The Children Of The Marshland (Les Enfants Du Marais)

(PG) 115 mins *in

No two ways about it, Jean (One Dead/y Summer, Elisa) Becker’s idyllic, 305 set tale has ’cinema du papa' stamped on every frame. Usually, Francois Truffaut’s term is used pejoratively, but here it very nearly feels like a compliment. Becker, a painstakingly slow filmmaker, assembles around him a great cast, a careful crew and in Sebastien Japrisot, a screenwriter who knows how to pull us into a nostalgic world.

Set in France’s thne-Alpes region where Riton (Jacques Villeret) and Garris (Jacques Gamblin) scrape a living any way they can, the story eschews narrative focus for a series of privileged moments, narrated by Riton’s daughter. In one sequence Eric

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Elegiac: The Children Of The Marshland

Cantona’s angry boxer gets to destroy a bar; in another Michel Serrault's once poor, but now wealthy townie shows Riton the best way to catch frogs. The film does occasionally threaten to develop plot. There's Garris's burgeoning relationship with a young maid, Isabelle Carré. There is also avenging Cantona who holds Riton responsible for the former's six month prison sentence after destroying the bar. But they’re half-developed and casually dealt with.

It is Becker’s unwillingness to resort to melodrama and heavy plotting that keeps the film on the level of memoir. The film's immediacy is always secondary to its elegiac tone, captured well by Andre Dussollier’s well-to-do dilettante who proclaims at various moments the importance of the relaxed life. (Tony McKibbin)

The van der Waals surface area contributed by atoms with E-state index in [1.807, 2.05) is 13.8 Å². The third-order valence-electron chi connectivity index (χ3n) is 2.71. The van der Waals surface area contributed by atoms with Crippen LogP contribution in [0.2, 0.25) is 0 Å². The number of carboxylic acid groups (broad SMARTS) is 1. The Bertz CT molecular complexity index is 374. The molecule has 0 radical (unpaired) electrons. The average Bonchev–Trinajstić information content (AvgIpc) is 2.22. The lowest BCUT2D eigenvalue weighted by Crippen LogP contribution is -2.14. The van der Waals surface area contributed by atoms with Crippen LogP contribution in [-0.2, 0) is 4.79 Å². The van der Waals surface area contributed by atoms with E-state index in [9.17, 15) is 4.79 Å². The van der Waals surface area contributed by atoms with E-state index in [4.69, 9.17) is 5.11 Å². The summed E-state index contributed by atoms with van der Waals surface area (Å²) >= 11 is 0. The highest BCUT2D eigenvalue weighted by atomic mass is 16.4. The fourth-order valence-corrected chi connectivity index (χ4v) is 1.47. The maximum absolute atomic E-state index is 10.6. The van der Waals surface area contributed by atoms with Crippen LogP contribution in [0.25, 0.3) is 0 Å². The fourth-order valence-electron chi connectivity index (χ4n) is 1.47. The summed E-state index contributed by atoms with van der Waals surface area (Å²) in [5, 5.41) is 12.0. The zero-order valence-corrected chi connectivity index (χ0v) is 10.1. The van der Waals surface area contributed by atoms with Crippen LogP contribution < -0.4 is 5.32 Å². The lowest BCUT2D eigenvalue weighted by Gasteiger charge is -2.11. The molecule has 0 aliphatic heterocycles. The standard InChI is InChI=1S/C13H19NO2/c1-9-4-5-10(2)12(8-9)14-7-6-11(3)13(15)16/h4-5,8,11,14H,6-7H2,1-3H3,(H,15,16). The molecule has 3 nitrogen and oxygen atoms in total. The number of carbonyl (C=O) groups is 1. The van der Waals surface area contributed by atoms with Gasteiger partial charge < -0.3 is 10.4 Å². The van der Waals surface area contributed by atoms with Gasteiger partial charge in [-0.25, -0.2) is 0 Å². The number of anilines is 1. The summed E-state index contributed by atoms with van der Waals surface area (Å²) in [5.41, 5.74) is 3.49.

I Edinburgh Fi/mhouse from Fri 70 Dec.


Guest House Paradiso (15) 86 mins *

The television series Bottom crystallised the on-screen relationship between Rik Mayall and Adrian Edmondson; truly a comedy duo, they needed nothing except themselves, a few choice props and something to panic about to create some memorable laughs. The development of these characters to star in a feature length movie, however, was a far from wise decision.

Richie (Mayall) and Eddie (Edmondson) are the manager and bellboy, respectively, of the self- proclaimed worst hotel in Britain, where, amazingly, a fair few oddballs naively come to stay. Simon Pegg, Vincent Cassel and the woman from the Renault Clio ads, Helene Mahieu, all try to bed down for the night to

Nostril crazy after all these years: Rik and Ade in Guest House Paradiso

varying levels of success. The real trouble begins when Eddie cooks up some fish for everyone’s supper.

The banter which has developed between Mayall and Edmondson on TV is lost in an attempt to move along what little narrative there is. Their drawn-out slapstick set pieces no longer shock and have subsequently been usurped by Vic and Bob and their pan fighting sketches. Even what should have been a fine vomitous finale is predictable and over long by five minutes. Edmondson's direction is slack; the film stutters along with no peaks or troughs and the result is a set of ill-thought out sketches carelessly spliced together. Bottom was and still is, at points, funny, but this proves that the trick really is knowing when to stop. (Mark Robertson)

I General release from Fri 3 Dec.

new releases FILM

81/2 Women

(15) 120 mins hurt

After the death of his wife, ageing businessman Philip Emmenthal (John Standing in fine form) is persuaded by his son Storey (Matthew Delamere) to rekindle his sex life by taking a variety of lovers from the East and West. Bringing two (and a half) young women from Philip‘s gaming parlours in Kyoto, and engaging a further six European beauties, the two men turn his Geneva chateau into their own private bordello. But inevitably, with Vivian Wu, Toni Collette and Polly Walker among their number, the woman soon begin to exhaust the men’s appetites and their imaginations.